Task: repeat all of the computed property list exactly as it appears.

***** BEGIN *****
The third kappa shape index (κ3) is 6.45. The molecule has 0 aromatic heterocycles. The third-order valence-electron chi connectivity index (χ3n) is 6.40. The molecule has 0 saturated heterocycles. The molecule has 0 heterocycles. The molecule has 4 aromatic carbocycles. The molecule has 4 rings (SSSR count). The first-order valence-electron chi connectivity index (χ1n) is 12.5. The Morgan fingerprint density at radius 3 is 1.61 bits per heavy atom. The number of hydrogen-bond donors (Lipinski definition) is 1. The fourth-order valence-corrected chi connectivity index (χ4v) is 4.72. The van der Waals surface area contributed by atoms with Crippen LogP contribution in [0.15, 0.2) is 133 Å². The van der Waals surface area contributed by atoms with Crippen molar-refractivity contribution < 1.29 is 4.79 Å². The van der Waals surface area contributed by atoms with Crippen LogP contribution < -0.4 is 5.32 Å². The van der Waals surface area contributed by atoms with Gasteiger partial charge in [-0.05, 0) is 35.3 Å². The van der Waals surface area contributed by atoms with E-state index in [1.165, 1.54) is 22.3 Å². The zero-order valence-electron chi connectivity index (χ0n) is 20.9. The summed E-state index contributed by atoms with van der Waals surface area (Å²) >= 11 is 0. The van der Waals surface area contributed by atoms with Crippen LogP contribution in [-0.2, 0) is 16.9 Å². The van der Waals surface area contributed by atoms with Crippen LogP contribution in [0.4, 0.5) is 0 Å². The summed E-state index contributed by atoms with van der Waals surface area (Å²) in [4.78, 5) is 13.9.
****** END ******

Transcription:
The third kappa shape index (κ3) is 6.45. The molecule has 0 aromatic heterocycles. The third-order valence-electron chi connectivity index (χ3n) is 6.40. The molecule has 0 saturated heterocycles. The molecule has 0 heterocycles. The molecule has 4 aromatic carbocycles. The molecule has 4 rings (SSSR count). The first-order valence-electron chi connectivity index (χ1n) is 12.5. The Morgan fingerprint density at radius 3 is 1.61 bits per heavy atom. The number of hydrogen-bond donors (Lipinski definition) is 1. The fourth-order valence-corrected chi connectivity index (χ4v) is 4.72. The van der Waals surface area contributed by atoms with Crippen LogP contribution in [0.15, 0.2) is 133 Å². The van der Waals surface area contributed by atoms with Crippen molar-refractivity contribution < 1.29 is 4.79 Å². The van der Waals surface area contributed by atoms with Crippen LogP contribution < -0.4 is 5.32 Å². The van der Waals surface area contributed by atoms with Gasteiger partial charge in [-0.05, 0) is 35.3 Å². The van der Waals surface area contributed by atoms with E-state index in [1.165, 1.54) is 22.3 Å². The zero-order valence-electron chi connectivity index (χ0n) is 20.9. The summed E-state index contributed by atoms with van der Waals surface area (Å²) >= 11 is 0. The van der Waals surface area contributed by atoms with Crippen LogP contribution in [-0.2, 0) is 16.9 Å². The van der Waals surface area contributed by atoms with Crippen LogP contribution in [0.4, 0.5) is 0 Å². The summed E-state index contributed by atoms with van der Waals surface area (Å²) in [4.78, 5) is 13.9.